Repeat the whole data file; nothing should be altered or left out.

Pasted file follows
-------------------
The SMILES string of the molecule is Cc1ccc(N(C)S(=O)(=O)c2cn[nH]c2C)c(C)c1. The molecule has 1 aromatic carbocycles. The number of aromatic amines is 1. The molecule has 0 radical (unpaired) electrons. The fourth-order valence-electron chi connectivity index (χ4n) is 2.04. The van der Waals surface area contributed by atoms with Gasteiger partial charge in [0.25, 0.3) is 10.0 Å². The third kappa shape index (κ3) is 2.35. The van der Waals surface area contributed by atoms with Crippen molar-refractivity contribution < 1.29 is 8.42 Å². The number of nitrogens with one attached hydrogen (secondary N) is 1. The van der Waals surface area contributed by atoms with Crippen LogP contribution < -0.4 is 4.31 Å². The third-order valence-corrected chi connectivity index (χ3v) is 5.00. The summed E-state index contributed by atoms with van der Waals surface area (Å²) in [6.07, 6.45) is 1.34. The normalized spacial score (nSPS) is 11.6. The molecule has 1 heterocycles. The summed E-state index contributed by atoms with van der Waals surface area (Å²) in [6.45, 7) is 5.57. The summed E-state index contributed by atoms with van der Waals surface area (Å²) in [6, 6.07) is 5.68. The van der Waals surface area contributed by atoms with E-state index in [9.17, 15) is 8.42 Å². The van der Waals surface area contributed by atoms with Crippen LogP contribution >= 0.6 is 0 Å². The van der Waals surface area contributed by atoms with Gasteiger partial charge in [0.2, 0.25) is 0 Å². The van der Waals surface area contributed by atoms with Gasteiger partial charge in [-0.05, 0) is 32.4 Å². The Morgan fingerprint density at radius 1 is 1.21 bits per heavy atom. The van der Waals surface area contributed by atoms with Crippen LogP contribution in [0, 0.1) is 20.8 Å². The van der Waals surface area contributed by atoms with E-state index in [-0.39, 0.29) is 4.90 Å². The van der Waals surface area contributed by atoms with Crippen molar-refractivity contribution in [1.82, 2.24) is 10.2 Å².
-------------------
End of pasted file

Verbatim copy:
The SMILES string of the molecule is Cc1ccc(N(C)S(=O)(=O)c2cn[nH]c2C)c(C)c1. The molecule has 1 aromatic carbocycles. The number of aromatic amines is 1. The molecule has 0 radical (unpaired) electrons. The fourth-order valence-electron chi connectivity index (χ4n) is 2.04. The van der Waals surface area contributed by atoms with Gasteiger partial charge in [0.25, 0.3) is 10.0 Å². The third kappa shape index (κ3) is 2.35. The van der Waals surface area contributed by atoms with Crippen molar-refractivity contribution < 1.29 is 8.42 Å². The number of nitrogens with one attached hydrogen (secondary N) is 1. The van der Waals surface area contributed by atoms with Crippen LogP contribution < -0.4 is 4.31 Å². The third-order valence-corrected chi connectivity index (χ3v) is 5.00. The summed E-state index contributed by atoms with van der Waals surface area (Å²) in [6.07, 6.45) is 1.34. The normalized spacial score (nSPS) is 11.6. The molecule has 1 heterocycles. The summed E-state index contributed by atoms with van der Waals surface area (Å²) in [6.45, 7) is 5.57. The summed E-state index contributed by atoms with van der Waals surface area (Å²) in [6, 6.07) is 5.68. The van der Waals surface area contributed by atoms with E-state index in [9.17, 15) is 8.42 Å². The van der Waals surface area contributed by atoms with Crippen LogP contribution >= 0.6 is 0 Å². The van der Waals surface area contributed by atoms with Gasteiger partial charge in [0.2, 0.25) is 0 Å². The van der Waals surface area contributed by atoms with Gasteiger partial charge in [-0.05, 0) is 32.4 Å². The Morgan fingerprint density at radius 1 is 1.21 bits per heavy atom. The van der Waals surface area contributed by atoms with Crippen LogP contribution in [0, 0.1) is 20.8 Å². The van der Waals surface area contributed by atoms with E-state index in [-0.39, 0.29) is 4.90 Å². The van der Waals surface area contributed by atoms with Crippen molar-refractivity contribution in [1.82, 2.24) is 10.2 Å².